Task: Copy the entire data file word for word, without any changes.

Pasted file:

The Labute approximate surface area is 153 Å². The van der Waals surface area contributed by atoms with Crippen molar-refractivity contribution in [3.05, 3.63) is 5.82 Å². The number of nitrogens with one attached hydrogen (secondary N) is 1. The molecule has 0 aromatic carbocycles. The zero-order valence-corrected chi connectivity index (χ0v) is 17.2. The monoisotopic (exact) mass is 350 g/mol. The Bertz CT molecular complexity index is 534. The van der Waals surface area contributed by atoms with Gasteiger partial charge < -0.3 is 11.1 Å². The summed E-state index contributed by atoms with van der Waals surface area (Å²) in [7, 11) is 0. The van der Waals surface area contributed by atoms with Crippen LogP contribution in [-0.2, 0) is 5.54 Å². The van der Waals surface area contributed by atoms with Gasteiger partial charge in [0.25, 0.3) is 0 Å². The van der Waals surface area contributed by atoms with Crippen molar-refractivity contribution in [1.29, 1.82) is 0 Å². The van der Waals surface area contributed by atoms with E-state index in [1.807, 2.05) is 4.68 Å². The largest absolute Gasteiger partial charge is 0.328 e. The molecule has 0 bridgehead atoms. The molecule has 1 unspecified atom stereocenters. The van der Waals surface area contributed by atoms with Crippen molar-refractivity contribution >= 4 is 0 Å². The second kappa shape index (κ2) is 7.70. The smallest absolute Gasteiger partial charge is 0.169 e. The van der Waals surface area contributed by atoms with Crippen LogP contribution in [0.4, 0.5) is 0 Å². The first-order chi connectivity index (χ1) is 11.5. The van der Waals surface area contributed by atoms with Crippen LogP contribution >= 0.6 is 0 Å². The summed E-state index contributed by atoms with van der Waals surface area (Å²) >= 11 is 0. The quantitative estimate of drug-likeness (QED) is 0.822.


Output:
The Labute approximate surface area is 153 Å². The van der Waals surface area contributed by atoms with Crippen molar-refractivity contribution in [3.05, 3.63) is 5.82 Å². The number of nitrogens with one attached hydrogen (secondary N) is 1. The molecule has 0 aromatic carbocycles. The zero-order valence-corrected chi connectivity index (χ0v) is 17.2. The monoisotopic (exact) mass is 350 g/mol. The Bertz CT molecular complexity index is 534. The van der Waals surface area contributed by atoms with Gasteiger partial charge < -0.3 is 11.1 Å². The summed E-state index contributed by atoms with van der Waals surface area (Å²) in [7, 11) is 0. The van der Waals surface area contributed by atoms with Crippen LogP contribution in [-0.2, 0) is 5.54 Å². The van der Waals surface area contributed by atoms with Gasteiger partial charge in [0.25, 0.3) is 0 Å². The van der Waals surface area contributed by atoms with Crippen molar-refractivity contribution in [1.29, 1.82) is 0 Å². The van der Waals surface area contributed by atoms with E-state index in [1.807, 2.05) is 4.68 Å². The largest absolute Gasteiger partial charge is 0.328 e. The molecule has 0 bridgehead atoms. The molecule has 1 unspecified atom stereocenters. The van der Waals surface area contributed by atoms with Crippen molar-refractivity contribution >= 4 is 0 Å². The second kappa shape index (κ2) is 7.70. The smallest absolute Gasteiger partial charge is 0.169 e. The van der Waals surface area contributed by atoms with Crippen LogP contribution in [0.4, 0.5) is 0 Å². The first-order chi connectivity index (χ1) is 11.5. The van der Waals surface area contributed by atoms with Crippen LogP contribution >= 0.6 is 0 Å². The summed E-state index contributed by atoms with van der Waals surface area (Å²) >= 11 is 0. The quantitative estimate of drug-likeness (QED) is 0.822.